When a stealth legislative move to dismantle Wisconsin's open records law was revealed this month, a statewide uproar caused sponsors to back off. Appropro that the old lesson "Eternal vigilance is the price of liberty" would be taught once again around July 4, 2015.
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A new pilot program would make available to the public automatically and immediately any information released to an individual FOIA requester. But some journalists would rather not have their pending scoops revealed before they are ripe. Image source: U.S. government.
Environmental journalists aren't the only ones complaining about access to officials being constrained by flacks.Topics on the Beat:Region:
The WatchDog has long whined about Congress' mystifying refusal to let taxpayers read Congressional Research Service reports the taxpayers have paid for. A June 17, 2015, editorial in the New York Times called the situation "absurd," expressing hope that a new director of the Library of Congress (home of the CRS) would manage to get the policy changed.
The mandate for disclosure of oil train information set by the Federal Railroad Administration (FRA) in a May 2014 emergency order still exists. But getting that information will be harder — and a battle that must be fought by reporters and public safety advocates on a state-by-state basis.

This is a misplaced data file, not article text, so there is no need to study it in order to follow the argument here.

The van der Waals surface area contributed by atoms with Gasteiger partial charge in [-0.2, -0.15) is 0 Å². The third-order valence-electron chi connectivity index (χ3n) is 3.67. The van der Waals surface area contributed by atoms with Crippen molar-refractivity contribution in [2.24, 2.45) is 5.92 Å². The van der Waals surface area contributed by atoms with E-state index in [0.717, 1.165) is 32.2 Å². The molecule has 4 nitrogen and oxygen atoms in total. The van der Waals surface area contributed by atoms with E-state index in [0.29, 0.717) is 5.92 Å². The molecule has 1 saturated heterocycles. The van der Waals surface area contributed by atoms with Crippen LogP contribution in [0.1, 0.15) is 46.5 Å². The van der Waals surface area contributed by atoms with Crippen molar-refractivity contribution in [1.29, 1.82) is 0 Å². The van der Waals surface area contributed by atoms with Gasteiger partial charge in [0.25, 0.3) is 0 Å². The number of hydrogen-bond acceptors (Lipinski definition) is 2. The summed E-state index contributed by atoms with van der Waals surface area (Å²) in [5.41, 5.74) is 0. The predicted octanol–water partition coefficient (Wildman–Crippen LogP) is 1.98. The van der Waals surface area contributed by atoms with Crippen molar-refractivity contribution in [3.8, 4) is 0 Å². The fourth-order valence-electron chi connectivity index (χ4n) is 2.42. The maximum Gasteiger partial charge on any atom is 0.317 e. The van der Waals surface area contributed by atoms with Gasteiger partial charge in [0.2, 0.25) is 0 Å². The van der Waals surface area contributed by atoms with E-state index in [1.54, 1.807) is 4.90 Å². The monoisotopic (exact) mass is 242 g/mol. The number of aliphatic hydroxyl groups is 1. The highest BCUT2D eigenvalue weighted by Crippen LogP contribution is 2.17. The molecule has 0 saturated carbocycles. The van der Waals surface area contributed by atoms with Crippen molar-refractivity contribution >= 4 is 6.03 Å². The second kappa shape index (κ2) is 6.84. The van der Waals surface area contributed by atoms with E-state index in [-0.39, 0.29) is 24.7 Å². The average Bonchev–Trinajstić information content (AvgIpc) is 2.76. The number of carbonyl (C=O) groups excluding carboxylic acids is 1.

The issue re-ignited recently when astrophysicist and climate change denier Willie Soon, affiliated with the Harvard-Smithsonian Center for Astrophysics, was revealed to have taken funding — but not disclosed it — from fossil fuel interests. Now the Smithsonian Institution has said it will tighten its guidelines for disclosure of funding by its researchers.
At the Spills of National Significance (SONS) Draft Communications Strategy forum on June 8, and in a June 30 letter, SEJ urged SONS communicators to release data fully and promptly, to acknowledge uncertainties and gaps, and to give journalists good access to officials, experts and places.
Congress, you may remember, has exempted itself from the requirements for open government — and that included a ban on publishing taxpayer-funded explainers by the Congressional Research Service (CRS). Thanks to the Federation of American Scientists, you can read them anyway.Topics on the Beat:Region:
The Center for Biological Diversity filed a Freedom of Information Act request for documents on offshore Gulf fracking, and was refused by two Interior Department offshore drilling agencies, the Bureau of Ocean Energy Management and the Bureau of Safety and Environmental Enforcement. CBD sued, and the lawsuit was settled June 2, 2015.
Some environmental reporters find or research stories by browsing science journals. But difficulty of access to those journals is a common barrier to robust, science-based journalism. The barriers have been getting worse, says a new study — in a science journal.